Breach of Fiduciary Duty
In Florida probate, personal representatives of estates, guardians, and trustees are all fiduciaries and therefore must act within the highest legal and ethical standards or face exposure to personal financial liability in breach of fiduciary duty lawsuits.
Under Florida law, a fiduciary duty exists whenever a person places confidence or trust in another person regarding a particular transaction or in financial affairs, and a breach of fiduciary duty will arise whenever (1) a fiduciary relationship is established; (3) a breach of that duty is shown; and (3) that breach of duty is the proximate cause of the plaintiff’s damage/harm. A lawsuit based upon breach of fiduciary duty may proceed in Florida courts as long as the plaintiff can show that one party has accepted the trust and assumed the duty to protect a weaker party. See, Quinn v. Phipps, 93 Fla. 805, 113 So. 419, 420-421 (1927).
What are examples of breaches of fiduciary duty in probate litigation?
Heirs and beneficiaries, as well as wards, should be concerned about the possibility that there has been a breach of the fiduciary duty owed to them if they:
1. suspect that the trustee, guardian, or personal representative may be self-dealing in some way. Examples might include selling or renting property to friends or family members at a bargain rate; taking assets (cars, computers, boats) for personal use) etc;
2. think that the trustee, guardian, or personal representative is paying themselves too much. While each of these fiduciaries is legally allowed to receive payment for their efforts as well as reimbursement for their legitimate expenses, these amounts should be reasonable. Excessive compensation is a breach of fiduciary duty;
3. believe that the trustee, guardian, or personal representative is making poor or improper investment choices; or
4. fear that the trustee, guardian, or personal representative may be intentionally pilfering or stealing assets.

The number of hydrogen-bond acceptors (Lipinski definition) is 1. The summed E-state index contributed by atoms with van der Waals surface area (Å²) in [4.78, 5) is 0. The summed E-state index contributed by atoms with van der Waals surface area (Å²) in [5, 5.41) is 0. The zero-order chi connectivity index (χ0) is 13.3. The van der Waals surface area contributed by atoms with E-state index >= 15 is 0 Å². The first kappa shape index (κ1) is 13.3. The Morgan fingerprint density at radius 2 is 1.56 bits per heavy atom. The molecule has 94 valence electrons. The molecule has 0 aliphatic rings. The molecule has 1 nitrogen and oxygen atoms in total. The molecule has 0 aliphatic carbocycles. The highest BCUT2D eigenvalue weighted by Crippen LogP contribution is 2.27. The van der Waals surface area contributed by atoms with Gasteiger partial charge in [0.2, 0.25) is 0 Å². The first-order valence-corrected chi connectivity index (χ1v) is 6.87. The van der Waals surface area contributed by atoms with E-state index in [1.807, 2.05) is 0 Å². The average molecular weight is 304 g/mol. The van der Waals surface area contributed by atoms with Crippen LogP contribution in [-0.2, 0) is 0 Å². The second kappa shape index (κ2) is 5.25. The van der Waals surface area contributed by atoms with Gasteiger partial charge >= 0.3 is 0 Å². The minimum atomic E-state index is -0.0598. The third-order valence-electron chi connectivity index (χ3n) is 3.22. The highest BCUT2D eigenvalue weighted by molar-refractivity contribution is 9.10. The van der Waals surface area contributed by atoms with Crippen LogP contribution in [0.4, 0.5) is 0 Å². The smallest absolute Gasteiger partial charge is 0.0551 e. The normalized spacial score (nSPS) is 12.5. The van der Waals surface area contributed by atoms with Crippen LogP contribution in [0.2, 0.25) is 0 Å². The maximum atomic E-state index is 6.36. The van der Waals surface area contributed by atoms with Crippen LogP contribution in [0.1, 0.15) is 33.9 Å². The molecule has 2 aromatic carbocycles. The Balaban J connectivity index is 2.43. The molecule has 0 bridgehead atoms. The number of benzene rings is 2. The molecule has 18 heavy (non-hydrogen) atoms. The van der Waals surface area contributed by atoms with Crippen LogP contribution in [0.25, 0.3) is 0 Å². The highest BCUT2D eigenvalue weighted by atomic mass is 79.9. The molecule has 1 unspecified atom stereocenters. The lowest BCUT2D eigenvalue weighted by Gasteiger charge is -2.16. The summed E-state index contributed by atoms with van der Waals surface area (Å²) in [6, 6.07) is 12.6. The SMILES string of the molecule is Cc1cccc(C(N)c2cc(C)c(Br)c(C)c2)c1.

What are defenses to claims of breach of fiduciary duty?
The primary defense in any breach of fiduciary duty case is to demonstrate that the fiduciary’s actions are within the bounds of the foundational documents (will, trust, etc.) as well as Florida law. For example, what the beneficiaries might argue are “improper investments” a judge may understand to be prudent, risk-averse investing decisions.
However, there are other defenses available to fiduciaries that go outside the substance of the factual breach claim itself. These include the equitable defense of laches (tardiness in asserting the claim as an equitable defense); the statute of limitations (the case is time-barred by law); as well as the situational-specific defenses that include exculpatory clauses and self-executing accounting release provisions.
Self-executing accounting release provisions are found in many trusts. Here, the language of the trust itself excuses any bad acts of the fiduciary/trustee if after a set accounting period no beneficiary has objected. Similarly, exculpatory clauses are provisions setting limitations on the liability of the fiduciary’s unintentional mistakes or errors in judgment (they cannot cover intentional bad acts).
If you have comments or questions regarding how a lawyer experienced in dealing with breach of fiduciary duty/ heir and beneficiary rights at the Law Offices of Adrian Philip Thomas, P.A. might be of assistance in your particular circumstance, then please feel free to contact the firm’s office to schedule a free initial consultation with one of our attorneys.